I’m not sure she ever did or, perhaps, she constantly did, it is hard to differentiate these two things. From the moment I could walk, before I even uttered a sensical word I knew not to touch her medicines or equipment. She told me they were important for her health but dangerous for mine. She would sort through her tablets, explaining what each one was for. That stayed the same most of my life. She would explain that she had to be admitted to hospital sometimes because she is “different to other mothers” she has “CF” and that means “sometimes she is sick and she has to let the doctors take care of her” and this was enough for me. It was enough to me until I was 6 or 7 and my uncle, who also had CF had just received brand new lungs. He was so sick just before the transplant, unlike my mum who was running around after me and swimming every week.
She thought this would be his big break. His freedom. His life. We all did. We rooted for him. A few weeks later he died.
I couldn’t understand any of it. “How could he die? The operation was supposed to make him better? How could this happen?” It was during this period I started to think: “If he died, could my mum die too?” She explained that he was much more ill than she is but there is a serious probability that one day, she too will be that ill. Initially, I was so shocked I couldn’t ask anymore questions, despite my parents best attempts to openly talk about. Eventually, I just stopped believing it. She was too strong, too healthy, too stubborn to ever be that ill.
There were moments that made these words echo in my ear like a cruel joke. Moments when I saw her slip through my fingers and barely just make it back.
Eventually, as more of our friends and family got more and more ill and passed away I realised that maybe it didn’t matter how strong or stubborn or lucky she was.
Those dark thoughts were part of normal daily life and learning to compartmentalise at times was important and often necessary.
When I was nine years old you told me I could be an astronaut, in fact you told me I could be whatever I wanted. I now realise that was ridiculous since I was almost legally blind and got car sick.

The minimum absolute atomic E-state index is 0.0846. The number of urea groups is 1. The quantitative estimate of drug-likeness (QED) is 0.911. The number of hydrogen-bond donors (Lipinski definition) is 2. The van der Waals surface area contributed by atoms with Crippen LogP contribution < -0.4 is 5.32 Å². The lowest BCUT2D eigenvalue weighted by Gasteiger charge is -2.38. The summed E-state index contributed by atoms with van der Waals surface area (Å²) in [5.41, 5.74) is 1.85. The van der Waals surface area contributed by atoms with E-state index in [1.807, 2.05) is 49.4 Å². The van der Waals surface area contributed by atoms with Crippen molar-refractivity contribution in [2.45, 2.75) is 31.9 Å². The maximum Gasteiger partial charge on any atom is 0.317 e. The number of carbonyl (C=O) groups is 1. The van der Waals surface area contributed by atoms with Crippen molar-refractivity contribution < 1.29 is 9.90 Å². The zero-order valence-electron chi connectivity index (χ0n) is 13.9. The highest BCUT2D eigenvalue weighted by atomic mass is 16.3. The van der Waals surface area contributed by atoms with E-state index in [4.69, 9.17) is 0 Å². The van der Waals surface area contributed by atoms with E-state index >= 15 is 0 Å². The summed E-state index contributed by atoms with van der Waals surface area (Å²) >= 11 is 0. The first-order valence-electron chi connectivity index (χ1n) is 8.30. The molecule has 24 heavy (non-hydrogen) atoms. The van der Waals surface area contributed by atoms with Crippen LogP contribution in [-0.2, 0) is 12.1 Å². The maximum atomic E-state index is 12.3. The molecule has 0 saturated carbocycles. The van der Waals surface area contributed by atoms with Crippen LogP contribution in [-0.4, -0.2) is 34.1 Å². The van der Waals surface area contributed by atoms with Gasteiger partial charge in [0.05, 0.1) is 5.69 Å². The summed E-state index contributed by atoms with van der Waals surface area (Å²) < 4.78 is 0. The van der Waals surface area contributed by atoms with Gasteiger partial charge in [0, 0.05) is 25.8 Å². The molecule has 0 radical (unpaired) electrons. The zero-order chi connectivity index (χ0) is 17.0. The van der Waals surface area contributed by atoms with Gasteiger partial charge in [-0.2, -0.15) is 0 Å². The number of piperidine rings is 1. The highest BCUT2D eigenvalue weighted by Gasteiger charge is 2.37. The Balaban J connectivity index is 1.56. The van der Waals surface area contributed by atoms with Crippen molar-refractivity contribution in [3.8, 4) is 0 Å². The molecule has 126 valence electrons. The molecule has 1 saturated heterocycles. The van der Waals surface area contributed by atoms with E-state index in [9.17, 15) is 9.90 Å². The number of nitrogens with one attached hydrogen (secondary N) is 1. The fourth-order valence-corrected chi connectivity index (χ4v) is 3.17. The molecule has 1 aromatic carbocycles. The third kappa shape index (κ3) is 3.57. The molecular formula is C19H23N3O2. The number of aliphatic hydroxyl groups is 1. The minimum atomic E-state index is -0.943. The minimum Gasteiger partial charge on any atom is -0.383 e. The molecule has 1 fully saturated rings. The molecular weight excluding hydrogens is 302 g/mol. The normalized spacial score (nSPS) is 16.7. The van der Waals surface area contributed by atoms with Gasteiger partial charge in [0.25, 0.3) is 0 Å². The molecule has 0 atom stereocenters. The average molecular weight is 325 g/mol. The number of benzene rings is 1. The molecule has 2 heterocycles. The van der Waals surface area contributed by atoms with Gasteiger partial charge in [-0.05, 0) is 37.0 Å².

That is when you planted the seeds. You were raising me not to settle. You encouraged all of my whimsy and ridiculously free-natured mannerisms. I didn’t realise it then but now, I understand. You told me never to accept what I find to be mediocre. Not in love, not with my passions, not with my friendships and especially not with my dreams. You made me laugh when I was sad or angry. You gave me my sense of humour. Now, after a day of lab work that has gone wrong I make a joke and we both laugh. I got this quality from you. When I am broken you help me find the missing pieces and you constantly tell me I could find them without you but I know that isn’t true. You push me when I am on the verge of quitting and you tell me to run when it isn’t worth fighting for. You never doubt me, even when the world is telling me I’m taking the wrong path, you trust me, blindly and totally. This is where I get my blind faith from.
Most importantly, you taught me what true love and mutual respect looks like. When I was growing up I always knew I wanted someone to love me the way you loved mum. It is because of you that I know what I deserve. It is because of you that I didn’t settle in love. I wanted the blissful existence you both had even when times were hard. I wanted someone who looked at me the way you looked at mum even until her final day. Others would say that love like this is fictional and unrealistic but having seen it first-hand I know I too can have that. You made me want someone that really would love me in sickness and in health. You know what? You knew that mum might not live until old age and you didn’t care. You watched her brother lose his battle with CF and you threw caution to the wind and followed your heart. I wanted that. You taught me that love doesn’t involve logic or science. Love doesn’t follow any rules or any perfect path. When everything in our lives was dictated by timelines, rules and regimes you showed me that this one thing wasn’t. None of it mattered. All that mattered was this indescribable thing you felt for her. For all of this, I am eternally grateful. You taught me endless lessons. You are the unsung hero of our story, did you know that? I really mean that. You held us all together when we were almost falling apart. When a mean boy hurt my feelings you drove to my university campus to take me home and when mum lost her damn good battle with CF you promised me everything would be okay eventually.
Thank you for being my best friend, my role-model and my inspiration.
Your words dis-heartened me. I felt worthless. I felt self-conscious. I forgot a little bit of myself. Every time thereafter I forgot a little bit of myself even more.